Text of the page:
Reducing government benefits unpopular with recipients

Alexis Levinson Political Reporter
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While Americans are unhappy with the level of government spending, a new poll shows that recipients of popular and expensive programs don’t want their benefits cut and highlights the problems that lawmakers are facing in reducing the deficit.

A Rasmussen poll released Wednesday showed that 63 percent of Americans receiving government aid “are not willing to consider any benefit reductions” in order to balance the budget. Of the people surveyed, 23 percent said they received government aid.

Seniors and low-income Americans are the largest demographic groups receiving federal aid. The three major entitlement programs – Social Security, Medicare and Medicaid – take up a large portion of the annual budget and cutting any of them will be hugely unpopular with beneficiaries.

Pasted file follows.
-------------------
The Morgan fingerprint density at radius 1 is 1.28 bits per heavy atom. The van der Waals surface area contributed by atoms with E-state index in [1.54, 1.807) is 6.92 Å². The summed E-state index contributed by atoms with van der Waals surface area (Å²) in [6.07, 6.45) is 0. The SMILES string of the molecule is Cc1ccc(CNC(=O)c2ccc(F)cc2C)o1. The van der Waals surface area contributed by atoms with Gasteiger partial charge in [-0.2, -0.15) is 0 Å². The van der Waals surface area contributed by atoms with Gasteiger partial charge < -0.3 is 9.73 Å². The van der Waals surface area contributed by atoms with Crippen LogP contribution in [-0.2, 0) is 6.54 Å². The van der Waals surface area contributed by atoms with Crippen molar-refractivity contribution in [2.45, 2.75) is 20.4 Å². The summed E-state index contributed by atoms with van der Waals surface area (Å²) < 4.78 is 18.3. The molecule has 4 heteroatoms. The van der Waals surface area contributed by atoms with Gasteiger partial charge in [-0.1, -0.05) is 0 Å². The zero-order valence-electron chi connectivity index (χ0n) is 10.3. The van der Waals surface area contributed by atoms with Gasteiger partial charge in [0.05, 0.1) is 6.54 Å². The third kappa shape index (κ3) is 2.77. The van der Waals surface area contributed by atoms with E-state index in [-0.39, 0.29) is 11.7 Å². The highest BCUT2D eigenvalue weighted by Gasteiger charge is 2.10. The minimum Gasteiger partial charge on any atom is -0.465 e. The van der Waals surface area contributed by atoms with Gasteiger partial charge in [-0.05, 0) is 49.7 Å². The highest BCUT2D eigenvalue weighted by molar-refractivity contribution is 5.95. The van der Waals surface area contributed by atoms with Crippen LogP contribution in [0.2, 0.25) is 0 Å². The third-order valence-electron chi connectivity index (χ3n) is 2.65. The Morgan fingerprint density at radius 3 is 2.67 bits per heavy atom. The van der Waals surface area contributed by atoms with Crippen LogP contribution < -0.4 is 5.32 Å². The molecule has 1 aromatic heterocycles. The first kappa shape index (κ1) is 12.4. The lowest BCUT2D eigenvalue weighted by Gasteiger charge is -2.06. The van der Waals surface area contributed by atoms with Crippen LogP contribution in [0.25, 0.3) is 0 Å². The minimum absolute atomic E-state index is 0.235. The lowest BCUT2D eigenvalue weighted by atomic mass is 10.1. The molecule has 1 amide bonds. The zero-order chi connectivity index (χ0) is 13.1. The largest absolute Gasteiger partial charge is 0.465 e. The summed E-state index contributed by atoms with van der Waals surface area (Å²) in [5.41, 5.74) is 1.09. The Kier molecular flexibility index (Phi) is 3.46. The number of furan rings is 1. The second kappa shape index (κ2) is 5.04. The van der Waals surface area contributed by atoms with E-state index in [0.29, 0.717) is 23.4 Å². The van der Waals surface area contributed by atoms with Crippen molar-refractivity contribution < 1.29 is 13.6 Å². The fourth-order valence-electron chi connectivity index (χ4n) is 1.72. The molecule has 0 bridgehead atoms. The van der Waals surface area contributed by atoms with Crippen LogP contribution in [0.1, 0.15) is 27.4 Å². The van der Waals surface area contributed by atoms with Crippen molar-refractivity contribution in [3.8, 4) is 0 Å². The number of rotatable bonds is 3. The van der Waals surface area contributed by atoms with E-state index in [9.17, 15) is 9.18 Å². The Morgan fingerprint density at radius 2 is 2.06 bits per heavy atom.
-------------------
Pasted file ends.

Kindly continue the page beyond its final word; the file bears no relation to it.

Nonetheless, 83 percent of Americans believe that it is “at least somewhat likely” that government spending will need to be reduced in the next decade, and a majority of Americans suspect that one such program, Social Security, will not “be able to pay out all their promised retirement benefits during their lifetime.”

Voters, unsurprisingly, are not keen on the idea of paying higher taxes, even if it means having a budget deficit. Forty-one percent of Americans, a plurality, said that they would not have a problem with a budget deficit if it meant reducing taxes.